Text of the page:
How to Clean a Leather Sofa

High-quality leather sofas are classic, timeless pieces of furniture. They offer a luxurious look and feel that lasts for years – provided, of course, that they’re treated properly. If you’ve made the investment in a leather sofa, then you’ll want to be sure that it’s around for years to come – which means looking after it. Here, we’ll look at the right way (and the wrong way) to care for your leather sofa.

 G Plan Mistral

G Plan Mistral 2 Seater Leather Sofa

How Often Should You Clean a Leather Sofa?

It’s advisable to clean your leather sofa every week or two. If that sounds over-the-top, it doesn’t have to be. You shouldn’t need to spend long cleaning a leather sofa if you do it regularly.

What Can You Use to Clean a Leather Sofa?

There are a range of leather sofa cleaning products available, but a home-made solution will often work just as well. Leather is a little more durable than fabric, and can withstand more caustic cleaners – but if you’re in the slightest doubt, do a spot-test on a patch of the sofa that isn’t visible, like the underside of a cushion.

A combination of washing-up liquid and hot water usually works well for light cleaning. Just be sure that you don’t soak the sofa, and that you wipe it dry immediately afterwards. If you’re trying to remove more stubborn stains, rubbing alcohol might do the trick – either diluted and sprayed on, or applied directly to troublesome areas with a damp cloth.

How Do You Condition a Leather Sofa?

Leather is a tough material that looks fantastic and repels stains – but to look its best it must be treated occasionally with conditioner. Apply oil once or twice a year, and the leather will soak it up.

Why should you do this? Well treating your leather sofa will not only produce a lovely, shiny finish; it’ll also protect the material against staining.

Before you start, pick a day on which you’re going to be out for the evening. The conditioner will need a chance to dry, so you’ll want to leave it overnight. While it might be possible to use any old oil you pull out of the kitchen cupboard, we’d strongly recommend using a quality leather conditioner. Apply it using a microfiber cloth and work it into the leather with broad, circular strokes; this will ensure the oil is evenly distributed.

When you come back the next day, your leather should be dry, but you’ll need to take one final step to get the material gleaming. Take a soft cloth and buff the leather, working your way methodically from top to bottom, again using a circular motion.

Cleaning a Leather Sofa: Step-by-Step Instructions

Let’s run through the process of cleaning your leather sofa, step by step. First, you’ll want to check the label, which will provide useful information on what substances can be used to clean the sofa. This comes in the form of a code:

W means water-based cleaners are allowed.

S or P means solvents are allowed.

X means you can only vacuum the sofa – if you want a more thorough clean, you’ll need to go to a professional.

Having established what sort of sofa you’re cleaning, the next step is to assemble some cleaning materials. These should include:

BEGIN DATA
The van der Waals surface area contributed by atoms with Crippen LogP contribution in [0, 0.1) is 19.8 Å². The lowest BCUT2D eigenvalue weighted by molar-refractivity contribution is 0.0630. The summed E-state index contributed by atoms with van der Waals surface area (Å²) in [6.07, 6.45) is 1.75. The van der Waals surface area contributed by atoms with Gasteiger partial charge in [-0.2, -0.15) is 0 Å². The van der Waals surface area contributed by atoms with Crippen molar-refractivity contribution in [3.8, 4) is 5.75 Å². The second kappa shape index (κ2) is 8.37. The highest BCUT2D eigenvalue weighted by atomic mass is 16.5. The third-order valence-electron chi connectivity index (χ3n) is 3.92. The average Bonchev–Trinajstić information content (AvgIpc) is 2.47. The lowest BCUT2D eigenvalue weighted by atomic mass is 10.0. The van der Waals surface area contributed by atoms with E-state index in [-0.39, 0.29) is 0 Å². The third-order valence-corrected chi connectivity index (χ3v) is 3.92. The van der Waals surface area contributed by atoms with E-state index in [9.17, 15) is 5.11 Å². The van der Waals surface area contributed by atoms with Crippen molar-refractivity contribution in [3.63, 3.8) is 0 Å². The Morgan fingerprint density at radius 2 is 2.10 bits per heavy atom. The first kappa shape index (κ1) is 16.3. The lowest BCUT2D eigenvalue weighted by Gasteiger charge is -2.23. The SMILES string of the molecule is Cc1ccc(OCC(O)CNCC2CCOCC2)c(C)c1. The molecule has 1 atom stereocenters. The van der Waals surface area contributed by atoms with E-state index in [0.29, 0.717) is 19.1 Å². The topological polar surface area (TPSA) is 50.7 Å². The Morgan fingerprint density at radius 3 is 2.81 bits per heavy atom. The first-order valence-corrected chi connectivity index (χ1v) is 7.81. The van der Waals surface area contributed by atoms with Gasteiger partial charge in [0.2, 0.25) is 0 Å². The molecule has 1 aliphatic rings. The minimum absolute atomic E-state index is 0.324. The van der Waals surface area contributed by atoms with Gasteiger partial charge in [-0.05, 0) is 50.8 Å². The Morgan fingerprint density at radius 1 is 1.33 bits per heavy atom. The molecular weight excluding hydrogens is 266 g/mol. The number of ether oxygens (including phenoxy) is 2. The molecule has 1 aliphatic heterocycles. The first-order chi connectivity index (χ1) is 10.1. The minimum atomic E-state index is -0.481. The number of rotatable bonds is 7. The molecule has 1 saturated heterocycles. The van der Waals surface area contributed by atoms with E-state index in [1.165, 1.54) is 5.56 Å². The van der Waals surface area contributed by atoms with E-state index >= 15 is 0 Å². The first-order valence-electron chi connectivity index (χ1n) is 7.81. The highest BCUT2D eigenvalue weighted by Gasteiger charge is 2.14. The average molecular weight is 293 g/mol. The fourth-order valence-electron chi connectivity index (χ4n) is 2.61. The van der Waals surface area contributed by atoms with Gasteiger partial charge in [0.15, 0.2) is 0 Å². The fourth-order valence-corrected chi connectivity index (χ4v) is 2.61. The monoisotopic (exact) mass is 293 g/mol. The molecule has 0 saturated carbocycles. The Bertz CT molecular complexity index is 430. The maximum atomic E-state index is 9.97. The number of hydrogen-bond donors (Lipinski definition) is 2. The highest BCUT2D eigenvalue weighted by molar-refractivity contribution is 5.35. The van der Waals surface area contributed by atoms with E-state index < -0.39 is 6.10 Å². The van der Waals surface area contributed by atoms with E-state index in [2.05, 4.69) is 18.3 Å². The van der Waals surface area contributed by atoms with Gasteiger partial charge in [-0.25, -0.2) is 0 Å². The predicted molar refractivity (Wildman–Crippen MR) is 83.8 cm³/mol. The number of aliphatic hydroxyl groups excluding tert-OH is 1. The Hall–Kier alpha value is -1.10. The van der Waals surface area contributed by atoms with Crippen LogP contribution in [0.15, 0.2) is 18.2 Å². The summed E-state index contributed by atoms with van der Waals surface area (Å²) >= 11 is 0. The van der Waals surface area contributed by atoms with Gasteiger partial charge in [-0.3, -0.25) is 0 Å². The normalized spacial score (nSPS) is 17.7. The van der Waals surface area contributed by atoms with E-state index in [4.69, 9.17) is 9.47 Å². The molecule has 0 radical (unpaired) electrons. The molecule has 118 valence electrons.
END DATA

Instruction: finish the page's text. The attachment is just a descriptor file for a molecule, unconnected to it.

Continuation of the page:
• A brush
  • A vacuum-cleaner
  • Saddle-soap (a substance used to clean horse’s saddles. You can get versions which are specially-made to deal with leather furniture).
  • A cloth
  • Washing-up liquid

You’re now ready to clean the sofa.

  1. Begin by removing the cushions and vacuuming every nook and cranny.
  2. Use a brush to loosen any particles, and the upholstery attachment to penetrate the fibres. Note that while the surface of the sofa might be leather, the interior might be made from more absorbent fabrics.
  3. For the most part, you’ll be able to clean the leather itself using a damp cloth and a little bit of soap. Be sparing in the amount of water you soak up at any one time, otherwise you risk creating water-stains.
  4. If there’s a more persistent stain to shift, you might want to use a solution of equal parts water and vinegar – though you’ll need to clean up the vinegar if you want to avoid a lingering smell.

Where stains are especially stubborn and can’t be shifted by vinegar or rubbing alcohol, it might be time to bring in a professional. Using too much force to shift a stain can damage the sofa, so don’t be tempted to sit there scrubbing for hours on end.

General Leather Sofa Care Tips

There’s more to looking after your leather sofa than cleaning it regularly. Here’s a few tips for leather sofa care.

Keep it away from direct sunlight and heat sources

Leather which is exposed to direct sunlight, and the heat from an adjacent radiator, will dry up faster, and require more frequent maintenance.

Plump your cushions regularly

This will help preserve the shape of the sofa, and prevent creases from forming. A sofa that’s sagging in places can often look a little sad, but regular plumping helps offset this effect.

Clean up spills as soon as they occur

The longer you leave it, the more difficult it will be to extract the stain. In the case of liquids like red wine, this is particularly important.

Certain substances, like oil and ink, can produce really stubborn stains. These should be addressed by a professional cleaner, as they will penetrate the leather to an extent that DIYers can’t touch. Keep a few scatter cushions handy to conceal this sort of stain until it’s dealt with!

Shopping for a new sofa? View our full selection of luxury leather sofas here.